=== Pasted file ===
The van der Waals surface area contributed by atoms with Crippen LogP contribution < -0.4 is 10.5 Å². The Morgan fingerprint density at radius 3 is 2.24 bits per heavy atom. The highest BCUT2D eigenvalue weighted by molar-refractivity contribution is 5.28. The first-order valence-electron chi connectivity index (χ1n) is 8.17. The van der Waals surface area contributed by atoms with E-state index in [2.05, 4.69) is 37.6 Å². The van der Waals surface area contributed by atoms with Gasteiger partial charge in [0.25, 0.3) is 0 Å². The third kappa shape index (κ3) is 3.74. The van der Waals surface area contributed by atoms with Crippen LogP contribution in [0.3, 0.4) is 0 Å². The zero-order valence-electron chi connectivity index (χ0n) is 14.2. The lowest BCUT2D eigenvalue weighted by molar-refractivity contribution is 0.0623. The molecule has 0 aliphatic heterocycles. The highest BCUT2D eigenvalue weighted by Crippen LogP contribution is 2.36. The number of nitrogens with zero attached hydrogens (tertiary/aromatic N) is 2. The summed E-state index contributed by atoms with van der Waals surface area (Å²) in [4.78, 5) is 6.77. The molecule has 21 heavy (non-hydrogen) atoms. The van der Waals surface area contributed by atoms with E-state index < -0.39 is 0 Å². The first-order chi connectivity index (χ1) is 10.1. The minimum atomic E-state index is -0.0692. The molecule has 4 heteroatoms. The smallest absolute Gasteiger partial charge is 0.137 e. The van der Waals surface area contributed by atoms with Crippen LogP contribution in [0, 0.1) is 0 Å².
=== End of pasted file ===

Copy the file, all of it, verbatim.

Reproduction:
The van der Waals surface area contributed by atoms with Crippen LogP contribution < -0.4 is 10.5 Å². The Morgan fingerprint density at radius 3 is 2.24 bits per heavy atom. The highest BCUT2D eigenvalue weighted by molar-refractivity contribution is 5.28. The first-order valence-electron chi connectivity index (χ1n) is 8.17. The van der Waals surface area contributed by atoms with E-state index in [2.05, 4.69) is 37.6 Å². The van der Waals surface area contributed by atoms with Gasteiger partial charge in [0.25, 0.3) is 0 Å². The third kappa shape index (κ3) is 3.74. The van der Waals surface area contributed by atoms with Crippen LogP contribution in [0.3, 0.4) is 0 Å². The zero-order valence-electron chi connectivity index (χ0n) is 14.2. The lowest BCUT2D eigenvalue weighted by molar-refractivity contribution is 0.0623. The molecule has 0 aliphatic heterocycles. The highest BCUT2D eigenvalue weighted by Crippen LogP contribution is 2.36. The number of nitrogens with zero attached hydrogens (tertiary/aromatic N) is 2. The summed E-state index contributed by atoms with van der Waals surface area (Å²) in [4.78, 5) is 6.77. The molecule has 21 heavy (non-hydrogen) atoms. The van der Waals surface area contributed by atoms with E-state index < -0.39 is 0 Å². The first-order chi connectivity index (χ1) is 10.1. The minimum atomic E-state index is -0.0692. The molecule has 4 heteroatoms. The smallest absolute Gasteiger partial charge is 0.137 e. The van der Waals surface area contributed by atoms with Crippen LogP contribution in [0, 0.1) is 0 Å².